Chien-Ming Wang, as his general manager once put it, is like Michael Jordan in his native Taiwan. A flock of reporters, armed with cameras, usually follow Wang around at Nationals Park, chronicling every update: Wang’s comeback from injury, his insertion into the rotation and now back into the bullpen.
Along the way, one man has been unwittingly thrust into the homes of Taiwanese baseball fans: Nationals pitching coach Steve McCatty.
With every new development on Wang, a throng of Taiwanese reporters interviews McCatty on camera in English, which then get subtitles added before being aired back home.
“Someone told me that Wang could run for president,” said McCatty, a 58-year-old with a quick wit. “I think it was John Hsu, his interpreter. I said, ‘Wang, if you run for president, I’ll be your vice-president.’ He said, ‘Okay.’”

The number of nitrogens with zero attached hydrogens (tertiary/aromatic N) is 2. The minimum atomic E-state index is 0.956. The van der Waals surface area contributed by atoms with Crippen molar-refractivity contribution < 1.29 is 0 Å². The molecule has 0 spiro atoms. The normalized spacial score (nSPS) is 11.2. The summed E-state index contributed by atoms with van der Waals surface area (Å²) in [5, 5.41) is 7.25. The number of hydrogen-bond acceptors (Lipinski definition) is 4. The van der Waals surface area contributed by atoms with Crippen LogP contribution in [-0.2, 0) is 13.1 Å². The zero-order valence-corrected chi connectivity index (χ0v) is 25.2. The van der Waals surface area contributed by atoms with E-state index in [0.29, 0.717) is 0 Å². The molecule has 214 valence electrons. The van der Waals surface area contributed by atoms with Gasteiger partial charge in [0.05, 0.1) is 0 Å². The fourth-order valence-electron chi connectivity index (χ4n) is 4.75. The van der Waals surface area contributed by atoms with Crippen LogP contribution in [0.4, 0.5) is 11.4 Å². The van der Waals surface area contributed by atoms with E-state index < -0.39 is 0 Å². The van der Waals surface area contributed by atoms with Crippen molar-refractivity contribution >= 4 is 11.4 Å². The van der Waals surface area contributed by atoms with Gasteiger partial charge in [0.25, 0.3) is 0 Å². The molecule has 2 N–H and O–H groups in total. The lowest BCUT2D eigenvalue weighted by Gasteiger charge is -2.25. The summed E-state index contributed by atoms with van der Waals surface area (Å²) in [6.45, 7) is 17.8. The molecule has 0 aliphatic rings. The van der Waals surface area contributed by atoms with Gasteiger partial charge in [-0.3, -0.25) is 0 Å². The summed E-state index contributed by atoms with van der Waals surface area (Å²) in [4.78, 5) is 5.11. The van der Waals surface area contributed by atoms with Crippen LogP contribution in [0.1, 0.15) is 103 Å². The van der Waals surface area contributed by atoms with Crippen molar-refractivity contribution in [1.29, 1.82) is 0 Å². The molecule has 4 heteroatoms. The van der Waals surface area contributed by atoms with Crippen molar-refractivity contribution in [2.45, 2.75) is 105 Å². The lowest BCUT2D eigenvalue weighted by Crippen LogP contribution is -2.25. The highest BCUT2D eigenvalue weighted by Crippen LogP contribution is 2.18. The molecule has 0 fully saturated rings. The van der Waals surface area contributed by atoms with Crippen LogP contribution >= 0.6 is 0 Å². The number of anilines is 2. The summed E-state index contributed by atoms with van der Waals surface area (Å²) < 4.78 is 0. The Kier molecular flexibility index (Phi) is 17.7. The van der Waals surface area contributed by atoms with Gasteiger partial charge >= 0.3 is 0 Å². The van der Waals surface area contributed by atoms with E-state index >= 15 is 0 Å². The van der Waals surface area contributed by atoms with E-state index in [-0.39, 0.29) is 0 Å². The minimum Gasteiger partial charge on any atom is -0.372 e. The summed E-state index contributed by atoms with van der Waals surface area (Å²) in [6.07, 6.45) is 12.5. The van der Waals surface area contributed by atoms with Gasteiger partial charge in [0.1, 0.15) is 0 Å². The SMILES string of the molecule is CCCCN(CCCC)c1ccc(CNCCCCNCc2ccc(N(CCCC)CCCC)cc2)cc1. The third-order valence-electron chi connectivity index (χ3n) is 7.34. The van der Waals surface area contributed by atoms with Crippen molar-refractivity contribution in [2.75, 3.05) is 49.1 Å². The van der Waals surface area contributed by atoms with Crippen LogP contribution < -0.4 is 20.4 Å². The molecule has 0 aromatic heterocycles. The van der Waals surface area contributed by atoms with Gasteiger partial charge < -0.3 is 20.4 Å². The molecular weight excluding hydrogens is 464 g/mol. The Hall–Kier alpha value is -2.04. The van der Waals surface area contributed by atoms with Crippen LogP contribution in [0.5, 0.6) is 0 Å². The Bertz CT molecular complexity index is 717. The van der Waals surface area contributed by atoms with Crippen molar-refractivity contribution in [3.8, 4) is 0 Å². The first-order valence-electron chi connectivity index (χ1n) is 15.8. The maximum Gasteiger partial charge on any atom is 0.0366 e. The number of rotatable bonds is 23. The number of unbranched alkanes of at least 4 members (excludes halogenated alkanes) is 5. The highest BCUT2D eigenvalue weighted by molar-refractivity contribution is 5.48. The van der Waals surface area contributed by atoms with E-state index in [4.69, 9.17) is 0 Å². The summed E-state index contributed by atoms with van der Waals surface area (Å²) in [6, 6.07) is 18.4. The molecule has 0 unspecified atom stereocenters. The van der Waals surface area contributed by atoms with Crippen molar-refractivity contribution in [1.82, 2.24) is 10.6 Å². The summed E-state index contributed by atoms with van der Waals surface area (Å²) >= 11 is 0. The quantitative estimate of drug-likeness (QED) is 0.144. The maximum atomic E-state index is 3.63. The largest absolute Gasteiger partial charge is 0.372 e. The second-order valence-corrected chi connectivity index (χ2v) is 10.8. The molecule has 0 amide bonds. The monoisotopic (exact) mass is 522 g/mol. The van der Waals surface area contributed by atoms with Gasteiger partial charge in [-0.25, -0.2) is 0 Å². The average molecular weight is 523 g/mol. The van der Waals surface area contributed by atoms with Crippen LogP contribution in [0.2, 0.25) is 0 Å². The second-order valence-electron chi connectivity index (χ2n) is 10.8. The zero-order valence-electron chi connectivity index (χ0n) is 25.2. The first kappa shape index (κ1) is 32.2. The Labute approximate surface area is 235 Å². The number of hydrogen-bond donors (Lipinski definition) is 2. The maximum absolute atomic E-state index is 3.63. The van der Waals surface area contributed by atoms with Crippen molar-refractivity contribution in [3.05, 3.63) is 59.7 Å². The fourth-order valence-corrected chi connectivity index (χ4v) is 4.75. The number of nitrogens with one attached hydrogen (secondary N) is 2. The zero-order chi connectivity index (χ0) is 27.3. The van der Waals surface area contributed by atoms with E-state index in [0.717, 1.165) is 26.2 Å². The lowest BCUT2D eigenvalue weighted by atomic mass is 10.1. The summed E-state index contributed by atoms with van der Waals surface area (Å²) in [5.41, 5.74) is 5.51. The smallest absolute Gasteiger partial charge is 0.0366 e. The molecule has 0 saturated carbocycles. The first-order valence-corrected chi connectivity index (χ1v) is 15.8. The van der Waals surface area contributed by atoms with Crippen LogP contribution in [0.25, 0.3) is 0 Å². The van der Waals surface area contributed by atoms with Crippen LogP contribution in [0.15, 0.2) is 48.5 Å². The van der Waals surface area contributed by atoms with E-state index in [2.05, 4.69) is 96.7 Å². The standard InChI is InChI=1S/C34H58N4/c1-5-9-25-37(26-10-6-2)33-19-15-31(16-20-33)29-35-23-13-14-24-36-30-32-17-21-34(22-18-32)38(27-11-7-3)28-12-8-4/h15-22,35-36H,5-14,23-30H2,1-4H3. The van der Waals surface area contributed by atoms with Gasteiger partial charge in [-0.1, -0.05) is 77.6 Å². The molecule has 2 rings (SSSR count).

Wang, 32, in his seventh major-league season, built a cult-like following in his country after winning 19 games in consecutive years with the Yankees in 2006 and 2007. But Wang is a reserved person and doesn’t always like the attention he has received.
“It’s good but it’s too much,” he said.
Nearly a dozen Chinese and Taiwanese reporters were at Camden Yards on Saturday to report on Wang but also to see 26-year-old Taiwanese pitcher Wei-Yin Chen, a rookie starter who has been a pleasant surprise for the Orioles.
Wang said he has seen McCatty’s face on Taiwanese television and found it humorous.
“The people that are listening to me talk there are the same as here: They don’t understand me,” McCatty said with a laugh.
Sure, Manager Davey Johnson gets his share of Wang questions, too. But McCatty is the expert on Wang’s delivery, mechanics and more.
McCatty said he doesn’t mind having to answer constant questions about Wang, but he does find it funny that he is a face of baseball on the other side of the world.
“I laugh because I know it always happens,” he said. “When you got a good guy like [Wang], they’re interested.”